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Planning law is complex and we can only give basic informal advice via this website.
Some building works to single dwellings do not need planning permission. This is known as permitted development.
How do I find out if I need planning permission?
Go to the government's Interactive House tool on the Planning Portal website. The 'Do you need permission?' section of their website also contains plenty of help and advice.
Current regulations: Single storey rear extensions
Until May 30, 2019, householders are able to build larger single storey rear extensions under permitted development.
If you wish to build a larger extension you must notify us, and provide details of the proposed development, as shown in the following form. The form also includes guidance on the process.
Please note that:
- These new rules do not apply within Conservation Areas.
- Any development must comply with all other limitations and conditions that apply to extensions allowed under permitted development.
- The process does not remove the need to obtain other consents, for example, under Building Regulations and/or Party Wall Acts.
In most cases, solar panels on houses do not need planning permission. However there are some restrictions, for example, the panels should not project more than 200mm from the roof or wall.
- Listed Buildings: listed building consent is required if the property is a listed building.
- Conservation Areas: if the property is in a conservation area, planning permission is required if the panels are fitted on the principal or side wall and are visible from the road.
You can find further guidance on solar panels (Planning Portal website).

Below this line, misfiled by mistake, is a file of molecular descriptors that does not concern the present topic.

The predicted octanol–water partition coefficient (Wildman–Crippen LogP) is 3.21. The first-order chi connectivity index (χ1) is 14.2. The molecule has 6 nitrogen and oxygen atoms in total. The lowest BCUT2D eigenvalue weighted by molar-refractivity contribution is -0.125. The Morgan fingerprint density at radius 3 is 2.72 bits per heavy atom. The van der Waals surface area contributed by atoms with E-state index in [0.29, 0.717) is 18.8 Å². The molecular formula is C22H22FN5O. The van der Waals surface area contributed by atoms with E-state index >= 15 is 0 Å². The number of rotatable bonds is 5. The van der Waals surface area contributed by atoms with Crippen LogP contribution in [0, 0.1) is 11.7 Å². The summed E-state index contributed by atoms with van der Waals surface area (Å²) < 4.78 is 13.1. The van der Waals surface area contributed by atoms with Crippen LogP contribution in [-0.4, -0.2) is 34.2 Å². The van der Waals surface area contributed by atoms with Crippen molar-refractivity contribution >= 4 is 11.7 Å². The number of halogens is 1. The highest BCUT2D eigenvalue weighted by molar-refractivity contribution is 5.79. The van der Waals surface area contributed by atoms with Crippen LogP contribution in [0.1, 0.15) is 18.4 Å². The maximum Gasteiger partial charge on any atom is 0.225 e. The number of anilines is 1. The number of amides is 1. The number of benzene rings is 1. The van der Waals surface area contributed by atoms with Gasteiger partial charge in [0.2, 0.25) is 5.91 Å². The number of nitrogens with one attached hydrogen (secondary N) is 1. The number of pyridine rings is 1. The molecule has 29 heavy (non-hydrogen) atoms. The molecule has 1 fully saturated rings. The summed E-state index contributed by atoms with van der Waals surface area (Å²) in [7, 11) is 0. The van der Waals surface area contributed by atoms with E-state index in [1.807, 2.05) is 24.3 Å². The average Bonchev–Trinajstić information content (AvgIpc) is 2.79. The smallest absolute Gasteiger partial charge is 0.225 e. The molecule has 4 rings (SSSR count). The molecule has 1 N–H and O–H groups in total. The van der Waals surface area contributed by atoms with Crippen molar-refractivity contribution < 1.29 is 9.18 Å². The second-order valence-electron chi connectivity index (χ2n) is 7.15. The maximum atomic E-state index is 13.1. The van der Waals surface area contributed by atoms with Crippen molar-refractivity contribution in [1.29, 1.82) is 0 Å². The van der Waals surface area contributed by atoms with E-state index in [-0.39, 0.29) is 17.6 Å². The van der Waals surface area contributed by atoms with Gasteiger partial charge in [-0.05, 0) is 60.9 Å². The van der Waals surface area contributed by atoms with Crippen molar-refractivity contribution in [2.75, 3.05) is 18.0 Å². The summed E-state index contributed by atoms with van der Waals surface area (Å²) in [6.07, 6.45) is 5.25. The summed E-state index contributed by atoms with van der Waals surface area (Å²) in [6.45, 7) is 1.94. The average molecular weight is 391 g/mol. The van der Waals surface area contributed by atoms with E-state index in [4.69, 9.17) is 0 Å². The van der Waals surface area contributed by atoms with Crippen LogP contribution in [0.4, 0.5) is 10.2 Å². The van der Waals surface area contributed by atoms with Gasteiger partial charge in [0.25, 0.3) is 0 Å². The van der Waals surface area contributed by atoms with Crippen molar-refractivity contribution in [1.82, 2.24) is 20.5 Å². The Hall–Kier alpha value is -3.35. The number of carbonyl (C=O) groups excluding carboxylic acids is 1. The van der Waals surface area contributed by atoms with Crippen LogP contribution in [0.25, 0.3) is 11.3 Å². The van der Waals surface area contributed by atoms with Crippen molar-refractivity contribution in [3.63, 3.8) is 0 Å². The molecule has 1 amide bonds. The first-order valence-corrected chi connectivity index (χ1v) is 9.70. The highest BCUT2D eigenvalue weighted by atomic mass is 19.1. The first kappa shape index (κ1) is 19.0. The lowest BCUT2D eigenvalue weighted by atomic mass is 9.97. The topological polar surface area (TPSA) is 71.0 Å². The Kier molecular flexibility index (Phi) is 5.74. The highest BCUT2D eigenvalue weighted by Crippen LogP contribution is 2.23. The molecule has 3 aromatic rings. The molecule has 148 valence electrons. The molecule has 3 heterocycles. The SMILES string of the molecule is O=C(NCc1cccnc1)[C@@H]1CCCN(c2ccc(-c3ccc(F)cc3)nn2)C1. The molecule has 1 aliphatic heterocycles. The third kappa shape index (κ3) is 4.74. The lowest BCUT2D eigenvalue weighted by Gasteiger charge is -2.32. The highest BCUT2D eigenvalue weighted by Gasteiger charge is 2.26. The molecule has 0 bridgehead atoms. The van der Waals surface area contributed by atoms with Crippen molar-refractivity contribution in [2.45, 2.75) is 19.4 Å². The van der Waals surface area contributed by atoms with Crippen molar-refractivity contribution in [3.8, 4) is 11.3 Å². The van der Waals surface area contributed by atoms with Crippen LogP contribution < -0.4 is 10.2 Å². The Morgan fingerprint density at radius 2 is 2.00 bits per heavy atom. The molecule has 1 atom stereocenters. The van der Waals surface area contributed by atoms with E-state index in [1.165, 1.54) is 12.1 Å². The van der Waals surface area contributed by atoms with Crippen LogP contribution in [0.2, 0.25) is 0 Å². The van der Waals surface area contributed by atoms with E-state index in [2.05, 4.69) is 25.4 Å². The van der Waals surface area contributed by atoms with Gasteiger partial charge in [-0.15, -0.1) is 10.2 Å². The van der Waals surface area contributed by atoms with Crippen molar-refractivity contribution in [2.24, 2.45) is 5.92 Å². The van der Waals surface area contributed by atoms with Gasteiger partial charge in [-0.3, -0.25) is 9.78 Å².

Still not sure if you need planning permission?
You can apply for an application for a Lawful Development Certificate for your proposed development. We will decide whether the works need planning permission and you will receive a formal notice. Your application needs to be accompanied by:
- scaled drawings which clearly show what work you are intending to do and
- a fee of £86.00
Download the application form, help notes and checklist from the related documents list.
If you are not sure about any of the guidance given then contact us. You can also get independent professional advice before carrying out any building works.
Whether or not your building project needs planning permission you will still need to meet building regulations. For more information and advice go to our building regulations page.
Advice can also be found on the building regulations pages of the Planning Portal website.
Permitted development describes building works that do not need planning permission.
Below is a list of common householder projects. Select each one for a link to the Planning Portal:
- House extension (Planning Portal website)
- Conservatory (Planning Portal website)
- Patio and driveway (Planning Portal website)
- Garage conversion (Planning Portal website)
- Loft conversion (Planning Portal website)
- Windows (Planning Portal website)
- Porch (Planning Portal website)
- Outbuildings (sheds, greenhouses - Planning Portal website)